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Thursday, August 30, 2007


Frank Warren's PostSecret is one of those community based art projects that continues to impress and amaze me. I never get sick of reading new secrets on the website or flipping through my newly purchased PostSecret book. Please go to the website and support this amazing project. Also make sure to check out this trailer for the upcoming PostSecret video.

Tuesday, August 28, 2007


One of my favorite songs of all time. I loved listening to this on my IPOD when I lived in NYC.

Sunday, August 26, 2007

My Interview With Girl Talk

Like it or not, the world of music is changing. Sample based music is more popular than ever, and as software becomes increasingly user friendly, more people are remixing, reworking, and reshaping music. Girl Talk is one of those people. Armed with a laptop, some editing software, and a keen ear, he has quickly become the poster child for a new form of sample based music. Taking other people’s songs and editing the fuck out of them, Girl Talk is blurring the already fuzzy line between modern producer and musician, and the world is taking notice. Everyone from Rolling Stone magazine to Rep. Mike Doyle (D-PA) is giving him props for his unique take on popular music. Despite his recent superstar status, Girl Talk remains a humble guy more than willing to break down his craft. Listen up as the man himself gets deep in this exclusive Heavy In The Streets interview.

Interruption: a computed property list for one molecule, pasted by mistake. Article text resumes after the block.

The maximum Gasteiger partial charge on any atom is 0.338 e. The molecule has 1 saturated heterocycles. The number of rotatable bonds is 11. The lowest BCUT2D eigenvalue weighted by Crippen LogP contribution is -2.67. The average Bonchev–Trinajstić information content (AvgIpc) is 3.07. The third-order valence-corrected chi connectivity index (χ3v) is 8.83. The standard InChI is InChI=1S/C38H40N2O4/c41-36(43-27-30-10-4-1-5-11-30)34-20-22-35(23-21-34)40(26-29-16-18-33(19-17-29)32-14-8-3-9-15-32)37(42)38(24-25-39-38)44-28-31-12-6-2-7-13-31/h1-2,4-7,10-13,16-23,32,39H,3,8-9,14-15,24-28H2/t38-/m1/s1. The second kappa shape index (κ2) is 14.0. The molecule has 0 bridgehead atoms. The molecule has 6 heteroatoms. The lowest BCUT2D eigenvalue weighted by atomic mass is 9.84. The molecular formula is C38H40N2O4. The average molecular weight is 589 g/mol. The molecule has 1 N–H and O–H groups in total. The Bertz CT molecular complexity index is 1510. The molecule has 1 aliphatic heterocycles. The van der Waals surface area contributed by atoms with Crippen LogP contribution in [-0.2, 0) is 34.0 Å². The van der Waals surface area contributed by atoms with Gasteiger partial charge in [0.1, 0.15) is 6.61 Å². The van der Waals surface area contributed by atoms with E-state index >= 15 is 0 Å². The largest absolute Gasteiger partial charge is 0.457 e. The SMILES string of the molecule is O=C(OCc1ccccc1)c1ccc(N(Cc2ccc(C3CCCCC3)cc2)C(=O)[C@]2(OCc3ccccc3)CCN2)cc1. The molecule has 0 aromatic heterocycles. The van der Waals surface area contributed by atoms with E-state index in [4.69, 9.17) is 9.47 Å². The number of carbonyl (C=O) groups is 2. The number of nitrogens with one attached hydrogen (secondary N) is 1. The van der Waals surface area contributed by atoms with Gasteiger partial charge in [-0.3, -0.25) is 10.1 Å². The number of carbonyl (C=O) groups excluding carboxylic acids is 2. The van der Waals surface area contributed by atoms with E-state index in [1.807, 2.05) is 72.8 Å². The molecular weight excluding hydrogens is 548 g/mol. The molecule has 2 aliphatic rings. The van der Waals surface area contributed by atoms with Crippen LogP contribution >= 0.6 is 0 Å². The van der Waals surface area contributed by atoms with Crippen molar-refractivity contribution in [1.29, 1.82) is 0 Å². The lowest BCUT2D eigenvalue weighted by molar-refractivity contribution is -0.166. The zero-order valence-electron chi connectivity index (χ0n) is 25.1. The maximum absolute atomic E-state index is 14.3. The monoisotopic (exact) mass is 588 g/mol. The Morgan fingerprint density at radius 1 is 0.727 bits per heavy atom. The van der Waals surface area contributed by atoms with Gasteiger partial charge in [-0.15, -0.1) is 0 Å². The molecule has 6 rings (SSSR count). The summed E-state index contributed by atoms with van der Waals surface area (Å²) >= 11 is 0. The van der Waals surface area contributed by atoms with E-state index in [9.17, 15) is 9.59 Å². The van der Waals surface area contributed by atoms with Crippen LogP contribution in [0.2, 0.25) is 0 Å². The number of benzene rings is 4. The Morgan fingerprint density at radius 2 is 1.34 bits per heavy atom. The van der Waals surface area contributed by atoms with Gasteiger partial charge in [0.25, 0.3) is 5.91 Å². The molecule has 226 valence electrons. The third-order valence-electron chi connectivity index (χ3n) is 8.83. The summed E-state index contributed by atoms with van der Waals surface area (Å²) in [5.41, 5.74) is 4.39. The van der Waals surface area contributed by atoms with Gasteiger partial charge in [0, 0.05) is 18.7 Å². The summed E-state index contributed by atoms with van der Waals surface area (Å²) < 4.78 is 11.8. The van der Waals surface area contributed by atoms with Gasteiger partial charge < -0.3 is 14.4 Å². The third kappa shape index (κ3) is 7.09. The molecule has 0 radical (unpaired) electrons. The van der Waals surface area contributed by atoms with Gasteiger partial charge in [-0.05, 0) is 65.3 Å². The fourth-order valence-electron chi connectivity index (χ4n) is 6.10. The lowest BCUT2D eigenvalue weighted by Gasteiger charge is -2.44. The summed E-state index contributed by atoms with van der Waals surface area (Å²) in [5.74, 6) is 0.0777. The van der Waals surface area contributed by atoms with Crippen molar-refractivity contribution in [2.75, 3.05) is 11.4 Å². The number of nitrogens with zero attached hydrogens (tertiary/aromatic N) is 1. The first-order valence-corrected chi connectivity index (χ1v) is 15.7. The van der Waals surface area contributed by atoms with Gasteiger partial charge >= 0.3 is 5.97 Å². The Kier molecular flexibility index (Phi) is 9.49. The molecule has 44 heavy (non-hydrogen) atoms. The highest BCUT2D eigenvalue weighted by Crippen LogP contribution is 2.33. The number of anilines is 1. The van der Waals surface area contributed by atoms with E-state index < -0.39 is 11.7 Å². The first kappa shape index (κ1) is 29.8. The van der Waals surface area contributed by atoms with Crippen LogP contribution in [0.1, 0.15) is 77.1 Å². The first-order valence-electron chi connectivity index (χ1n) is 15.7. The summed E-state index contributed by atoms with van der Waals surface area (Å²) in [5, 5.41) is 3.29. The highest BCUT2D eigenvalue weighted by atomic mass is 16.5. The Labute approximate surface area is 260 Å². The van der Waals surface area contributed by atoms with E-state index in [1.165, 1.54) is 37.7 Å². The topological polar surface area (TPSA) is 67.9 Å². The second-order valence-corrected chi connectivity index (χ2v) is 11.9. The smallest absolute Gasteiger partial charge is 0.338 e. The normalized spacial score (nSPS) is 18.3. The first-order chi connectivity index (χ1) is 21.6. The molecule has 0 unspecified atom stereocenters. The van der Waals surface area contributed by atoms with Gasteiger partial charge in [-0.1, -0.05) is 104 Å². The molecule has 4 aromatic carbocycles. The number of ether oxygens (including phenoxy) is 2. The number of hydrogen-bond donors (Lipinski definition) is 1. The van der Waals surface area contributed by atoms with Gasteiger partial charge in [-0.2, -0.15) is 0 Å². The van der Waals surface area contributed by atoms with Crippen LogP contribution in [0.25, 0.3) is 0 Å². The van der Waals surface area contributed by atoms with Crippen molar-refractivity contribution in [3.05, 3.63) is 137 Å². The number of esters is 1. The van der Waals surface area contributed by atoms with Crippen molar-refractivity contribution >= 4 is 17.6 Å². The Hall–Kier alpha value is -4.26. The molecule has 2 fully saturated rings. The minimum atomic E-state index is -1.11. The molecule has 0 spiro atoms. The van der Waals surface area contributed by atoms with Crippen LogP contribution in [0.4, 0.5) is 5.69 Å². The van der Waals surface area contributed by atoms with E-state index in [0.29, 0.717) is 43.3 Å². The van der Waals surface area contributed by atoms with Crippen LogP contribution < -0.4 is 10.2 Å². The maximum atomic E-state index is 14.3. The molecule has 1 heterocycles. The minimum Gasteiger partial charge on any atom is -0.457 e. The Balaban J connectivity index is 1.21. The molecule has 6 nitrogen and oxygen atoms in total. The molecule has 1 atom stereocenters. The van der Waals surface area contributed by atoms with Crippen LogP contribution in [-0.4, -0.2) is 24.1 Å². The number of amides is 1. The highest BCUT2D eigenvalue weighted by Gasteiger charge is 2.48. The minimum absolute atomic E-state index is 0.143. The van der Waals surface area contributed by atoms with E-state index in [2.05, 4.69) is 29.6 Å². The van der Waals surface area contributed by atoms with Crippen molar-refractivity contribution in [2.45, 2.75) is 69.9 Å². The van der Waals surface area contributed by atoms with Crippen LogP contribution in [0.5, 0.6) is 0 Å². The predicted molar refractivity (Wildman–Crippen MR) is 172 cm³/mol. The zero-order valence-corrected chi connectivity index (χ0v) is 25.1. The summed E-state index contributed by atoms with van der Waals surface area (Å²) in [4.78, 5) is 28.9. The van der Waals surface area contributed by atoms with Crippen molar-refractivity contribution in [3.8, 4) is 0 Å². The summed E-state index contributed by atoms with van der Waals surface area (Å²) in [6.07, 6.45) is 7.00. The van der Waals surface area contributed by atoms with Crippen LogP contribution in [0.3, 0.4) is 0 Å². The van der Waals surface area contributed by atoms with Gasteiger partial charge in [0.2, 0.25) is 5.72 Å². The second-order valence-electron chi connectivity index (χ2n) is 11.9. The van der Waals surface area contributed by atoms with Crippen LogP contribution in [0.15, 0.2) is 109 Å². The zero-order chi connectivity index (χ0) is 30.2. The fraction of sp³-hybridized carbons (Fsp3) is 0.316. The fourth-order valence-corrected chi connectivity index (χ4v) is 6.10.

DJ Sorce-1: Your album Night Ripper sampled from lots of different genres and eras of music. Have you ever thought of doing an album like Night Ripper made up of one specific genre or artist?

Girl Talk: In the past, around 2003 or so, I was thinking of doing an all Hall and Oates album because they’re one of my favorites. I heard Gym Class Heroes is actually doing something like that now. I haven’t thought about doing an album like that recently though. I’m in such a mode of making music in the same way I’ve been making it. I’m constantly sampling different things and trying out different combinations so I think I’d have a hard time dedicating myself to one band. Maybe in the future I’d tackle something like that, but right now I’m still doing stuff in the same style as Night Ripper.

DJ Sorce-1: In Night Ripper, a lot of the samples come from very recognizable and commercially successful songs. Have you ever though of doing a project where you utilize more obscure material?